Nature – by Jeffrey M. Perkel – Data from thousands of single cells can be tricky to analyse, but software advances are making it easier.
Single-cell biology is a hot topic these days. And at the cutting edge of the field is single-cell RNA sequencing (scRNA-seq).
Conventional ‘bulk’ methods of RNA sequencing (RNA-seq) process hundreds of thousands of cells at a time and average out the differences. But no two cells are exactly alike, and scRNA-seq can reveal the subtle changes that make each one unique. It can even reveal entirely new cell types.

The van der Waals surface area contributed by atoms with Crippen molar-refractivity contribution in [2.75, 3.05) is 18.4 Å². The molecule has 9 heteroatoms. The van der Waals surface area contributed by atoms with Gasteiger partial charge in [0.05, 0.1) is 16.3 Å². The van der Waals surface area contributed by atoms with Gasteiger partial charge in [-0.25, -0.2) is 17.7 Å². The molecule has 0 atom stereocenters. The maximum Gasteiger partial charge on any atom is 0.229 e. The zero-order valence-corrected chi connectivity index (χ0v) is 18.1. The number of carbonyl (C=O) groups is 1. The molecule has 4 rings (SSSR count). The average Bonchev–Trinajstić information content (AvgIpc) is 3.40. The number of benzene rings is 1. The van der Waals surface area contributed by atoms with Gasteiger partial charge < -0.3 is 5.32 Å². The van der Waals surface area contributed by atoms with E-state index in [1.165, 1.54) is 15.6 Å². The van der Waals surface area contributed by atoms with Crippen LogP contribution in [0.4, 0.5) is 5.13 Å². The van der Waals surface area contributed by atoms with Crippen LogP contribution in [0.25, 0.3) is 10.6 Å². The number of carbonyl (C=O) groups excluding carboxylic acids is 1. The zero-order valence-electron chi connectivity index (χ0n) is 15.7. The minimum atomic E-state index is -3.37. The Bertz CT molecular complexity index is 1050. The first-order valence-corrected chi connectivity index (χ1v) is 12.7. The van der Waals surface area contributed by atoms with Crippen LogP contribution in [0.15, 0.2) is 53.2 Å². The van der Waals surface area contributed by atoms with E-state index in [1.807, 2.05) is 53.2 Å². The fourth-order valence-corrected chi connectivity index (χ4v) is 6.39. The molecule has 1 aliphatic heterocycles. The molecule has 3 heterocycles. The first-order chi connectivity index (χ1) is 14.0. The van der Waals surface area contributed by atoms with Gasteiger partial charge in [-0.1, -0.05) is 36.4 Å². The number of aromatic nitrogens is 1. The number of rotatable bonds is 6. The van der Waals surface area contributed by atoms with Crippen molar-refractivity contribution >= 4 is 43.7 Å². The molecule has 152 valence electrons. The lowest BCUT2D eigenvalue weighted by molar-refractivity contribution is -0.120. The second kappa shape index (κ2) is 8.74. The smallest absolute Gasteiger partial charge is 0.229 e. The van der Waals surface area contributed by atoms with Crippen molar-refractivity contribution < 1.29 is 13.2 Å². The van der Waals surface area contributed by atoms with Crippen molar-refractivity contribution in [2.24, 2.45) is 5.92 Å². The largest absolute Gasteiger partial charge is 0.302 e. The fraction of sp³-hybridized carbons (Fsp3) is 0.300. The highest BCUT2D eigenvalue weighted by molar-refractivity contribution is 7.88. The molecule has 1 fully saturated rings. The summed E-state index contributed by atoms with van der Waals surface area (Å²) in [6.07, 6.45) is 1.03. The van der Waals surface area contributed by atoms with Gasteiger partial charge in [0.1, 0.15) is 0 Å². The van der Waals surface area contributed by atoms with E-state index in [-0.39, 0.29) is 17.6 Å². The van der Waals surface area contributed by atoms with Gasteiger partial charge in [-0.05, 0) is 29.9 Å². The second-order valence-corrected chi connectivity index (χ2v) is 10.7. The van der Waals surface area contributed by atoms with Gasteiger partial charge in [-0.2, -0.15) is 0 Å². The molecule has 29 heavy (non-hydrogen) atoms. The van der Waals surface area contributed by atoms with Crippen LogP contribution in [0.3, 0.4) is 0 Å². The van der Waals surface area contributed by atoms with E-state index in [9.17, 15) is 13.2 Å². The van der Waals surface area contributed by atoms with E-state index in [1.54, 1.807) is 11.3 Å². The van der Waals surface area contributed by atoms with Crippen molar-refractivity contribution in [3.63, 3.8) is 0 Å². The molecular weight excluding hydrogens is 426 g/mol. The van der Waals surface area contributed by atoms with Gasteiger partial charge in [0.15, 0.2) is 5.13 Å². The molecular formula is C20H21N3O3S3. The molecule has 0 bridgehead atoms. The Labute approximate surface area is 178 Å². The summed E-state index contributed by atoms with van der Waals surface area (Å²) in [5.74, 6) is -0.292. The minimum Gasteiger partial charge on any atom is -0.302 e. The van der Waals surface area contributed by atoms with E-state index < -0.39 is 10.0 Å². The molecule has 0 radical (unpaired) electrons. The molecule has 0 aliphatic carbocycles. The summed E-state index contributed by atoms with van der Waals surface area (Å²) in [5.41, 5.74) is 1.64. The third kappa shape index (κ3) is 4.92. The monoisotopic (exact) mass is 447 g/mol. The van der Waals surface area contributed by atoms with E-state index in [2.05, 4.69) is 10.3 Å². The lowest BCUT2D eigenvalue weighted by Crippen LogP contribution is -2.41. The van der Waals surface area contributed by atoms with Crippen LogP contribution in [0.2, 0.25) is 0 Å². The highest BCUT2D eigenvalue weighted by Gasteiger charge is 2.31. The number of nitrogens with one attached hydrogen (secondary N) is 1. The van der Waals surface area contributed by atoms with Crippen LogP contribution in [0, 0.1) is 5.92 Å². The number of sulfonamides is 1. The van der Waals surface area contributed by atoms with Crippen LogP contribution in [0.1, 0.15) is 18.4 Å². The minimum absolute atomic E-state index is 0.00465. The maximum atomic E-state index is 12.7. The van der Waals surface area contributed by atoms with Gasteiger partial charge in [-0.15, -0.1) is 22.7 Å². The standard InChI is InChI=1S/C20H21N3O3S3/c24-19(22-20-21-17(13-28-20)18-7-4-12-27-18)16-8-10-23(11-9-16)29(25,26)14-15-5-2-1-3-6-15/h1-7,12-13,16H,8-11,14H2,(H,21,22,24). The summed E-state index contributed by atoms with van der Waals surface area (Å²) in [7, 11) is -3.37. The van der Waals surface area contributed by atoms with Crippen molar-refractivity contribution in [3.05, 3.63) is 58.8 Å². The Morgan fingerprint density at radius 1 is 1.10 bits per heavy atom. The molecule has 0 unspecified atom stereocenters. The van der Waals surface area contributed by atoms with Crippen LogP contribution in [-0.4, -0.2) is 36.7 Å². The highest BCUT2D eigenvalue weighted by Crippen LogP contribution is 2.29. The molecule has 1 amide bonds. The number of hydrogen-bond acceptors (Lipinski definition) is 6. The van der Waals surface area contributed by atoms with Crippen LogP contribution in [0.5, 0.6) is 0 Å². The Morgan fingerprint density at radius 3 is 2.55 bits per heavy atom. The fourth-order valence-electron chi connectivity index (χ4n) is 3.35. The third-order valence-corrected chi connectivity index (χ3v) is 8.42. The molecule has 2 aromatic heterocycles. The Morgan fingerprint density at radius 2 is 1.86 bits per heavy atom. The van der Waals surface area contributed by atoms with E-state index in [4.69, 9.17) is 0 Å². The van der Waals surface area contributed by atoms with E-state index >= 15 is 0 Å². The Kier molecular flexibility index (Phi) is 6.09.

For instance, after using scRNA-seq to probe some 2,400 immune-system cells, Aviv Regev of the Broad Institute in Cambridge, Massachusetts, and her colleagues came across some dendritic cells that had potent T-cell-stimulating activity (Science 356, eaah4573; 2017). Regev says that a vaccine to stimulate these cells could potentially boost the immune system and protect against cancer. et al.
But such discoveries are hard-won. It’s much more difficult to manipulate individual cells than large populations, and because each cell yields only a tiny amount of RNA, there’s no room for error. Another problem is analysing the enormous amounts of data that result — not least because the tools used can be unintuitive.